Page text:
Philadelphia magazine restaurant critic Trey Popp is a magician. In his hands, a review becomes a statement about our nation’s quantity fetish (Table 31), or one chef’s errant intuition (Square Peg), or the underdog story of a snubbed neighborhood on the rise (NoBL).
In general company, Popp doesn’t flaunt his tricks. His social routine is casual. Today, folded string-bean-like into a chair and facing Rick Nichol’s journalistic food writing class, he is outfitted in understated beige slacks, a pastoral collared shirt, and a smile. He apologizes for being dazed – for the last few hours he has been steeped in fumes, administering paint to his son’s bedroom walls.
Happily for these students, Popp is willing to spill trade secrets to a room of eager epicurean novices. Only hours of work, he tells them first, will produce a magical review. That means eating, reflecting, and phoning. It means revisiting a single place two or three times. It means considering not only the meal, but also what the food means in a broader context: about eating, about the cooks, about the cultural moment.
If all preparations are timed just right, the writer can conjure an accessible style, a “light-footed prose with an intellectual core.” Popp believes that anybody, if he is willing to work hard, can make magic with words. “Because,” he muses, reclining in his seat and breaking down the matter in a manner both tripping and rational: “Writing is reading and doing.”
Trey is a Southern moniker meaning “the third.” Born in New Haven, Popp moved to central North Carolina when he was three. At eighteen, he returned to Connecticut to attend Yale, where he studied Psychology.
It wasn’t until Popp started voyaging beyond his comfort zone that he discovered his mystical abilities. Following college graduation, he began a series of journeys around the world. Enchanted by the people he was meeting, he shared their stories with friends back home. Only then did Popp begin to consider himself a writer.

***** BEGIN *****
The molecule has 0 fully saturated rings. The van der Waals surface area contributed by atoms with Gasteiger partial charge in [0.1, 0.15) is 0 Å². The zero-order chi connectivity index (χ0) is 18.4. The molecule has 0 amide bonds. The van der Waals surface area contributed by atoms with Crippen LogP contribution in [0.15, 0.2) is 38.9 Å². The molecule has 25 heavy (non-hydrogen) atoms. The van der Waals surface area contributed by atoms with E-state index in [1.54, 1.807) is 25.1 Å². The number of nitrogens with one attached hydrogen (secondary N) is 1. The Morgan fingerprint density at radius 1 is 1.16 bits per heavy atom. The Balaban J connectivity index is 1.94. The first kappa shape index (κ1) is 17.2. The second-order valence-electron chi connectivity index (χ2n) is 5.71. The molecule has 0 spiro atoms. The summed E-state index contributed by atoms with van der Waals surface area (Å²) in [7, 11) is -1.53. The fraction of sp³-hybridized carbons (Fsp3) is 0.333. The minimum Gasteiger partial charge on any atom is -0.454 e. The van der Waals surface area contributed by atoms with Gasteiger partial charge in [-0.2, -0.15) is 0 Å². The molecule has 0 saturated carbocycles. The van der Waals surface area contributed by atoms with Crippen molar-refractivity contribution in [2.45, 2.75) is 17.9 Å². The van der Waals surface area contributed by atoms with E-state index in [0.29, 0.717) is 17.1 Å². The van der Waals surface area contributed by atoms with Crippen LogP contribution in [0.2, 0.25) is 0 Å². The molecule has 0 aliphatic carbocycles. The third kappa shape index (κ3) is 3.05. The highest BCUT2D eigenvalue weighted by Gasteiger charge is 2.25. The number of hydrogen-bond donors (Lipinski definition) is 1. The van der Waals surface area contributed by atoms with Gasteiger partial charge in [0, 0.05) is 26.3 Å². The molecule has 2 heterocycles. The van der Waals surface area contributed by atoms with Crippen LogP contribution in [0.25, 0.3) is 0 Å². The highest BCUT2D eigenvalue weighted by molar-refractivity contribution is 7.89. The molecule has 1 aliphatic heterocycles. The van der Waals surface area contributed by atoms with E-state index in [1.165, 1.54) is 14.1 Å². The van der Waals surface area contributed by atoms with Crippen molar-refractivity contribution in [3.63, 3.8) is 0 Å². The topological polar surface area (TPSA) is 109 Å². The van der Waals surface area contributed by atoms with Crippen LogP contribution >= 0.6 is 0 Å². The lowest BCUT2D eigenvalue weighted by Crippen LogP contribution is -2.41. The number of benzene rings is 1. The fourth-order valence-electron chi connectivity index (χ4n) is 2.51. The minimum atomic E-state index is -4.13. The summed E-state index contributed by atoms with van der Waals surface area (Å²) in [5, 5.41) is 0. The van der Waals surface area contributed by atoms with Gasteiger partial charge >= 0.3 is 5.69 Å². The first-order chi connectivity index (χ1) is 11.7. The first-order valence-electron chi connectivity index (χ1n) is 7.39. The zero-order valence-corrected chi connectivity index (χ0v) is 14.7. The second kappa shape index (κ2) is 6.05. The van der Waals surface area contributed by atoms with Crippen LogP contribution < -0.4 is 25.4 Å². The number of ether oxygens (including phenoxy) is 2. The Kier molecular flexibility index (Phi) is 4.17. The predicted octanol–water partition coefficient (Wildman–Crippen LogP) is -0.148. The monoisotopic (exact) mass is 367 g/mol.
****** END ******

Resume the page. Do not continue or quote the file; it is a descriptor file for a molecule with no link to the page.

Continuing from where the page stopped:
His first quest was a trip to Yugoslavia in the nineties with his grandfather, where the pair lived with distant cousins. The craters America had blown into Yugoslavian soil were still fresh, and Popp’s stay got exciting when he met some locals on a train. They started roasting the American, hooting that they might season him with garlic and salt, stew him up, and have him for dinner.
From there, he spent his twenties hitting Thailand, Cambodia, Australia, and New Zealand. Popp loves Thai food, but can’t say as much for Cambodia, which he attributes to his poor gastronomic luck in that country. In Australia, he got his hands dirty working illegally at farming establishments, picking peppers and harvesting corn. His favorite memory of that period was returning to his hostel, where his friends had dumped armfuls of produce from their respective jobs, and magicking all that color into a meal.
Having returned stateside, Popp tried selling his travel writing, to moderate success. He landed a gig as copy editor of Philadelphia City Paper’s food section. Soon after, he was writing for that segment, having pitched himself as a world traveler with a unique perspective on exotic cuisine.
Today, Popp wears two hats – he’s a food critic and an editor at a local magazine, the name of which he chooses not to publicly disclose, for fear of making himself easier to track down (he considers anonymity an important part of being an effective food critic). In private, he continues reading and doing, adding daily to his bag of tricks.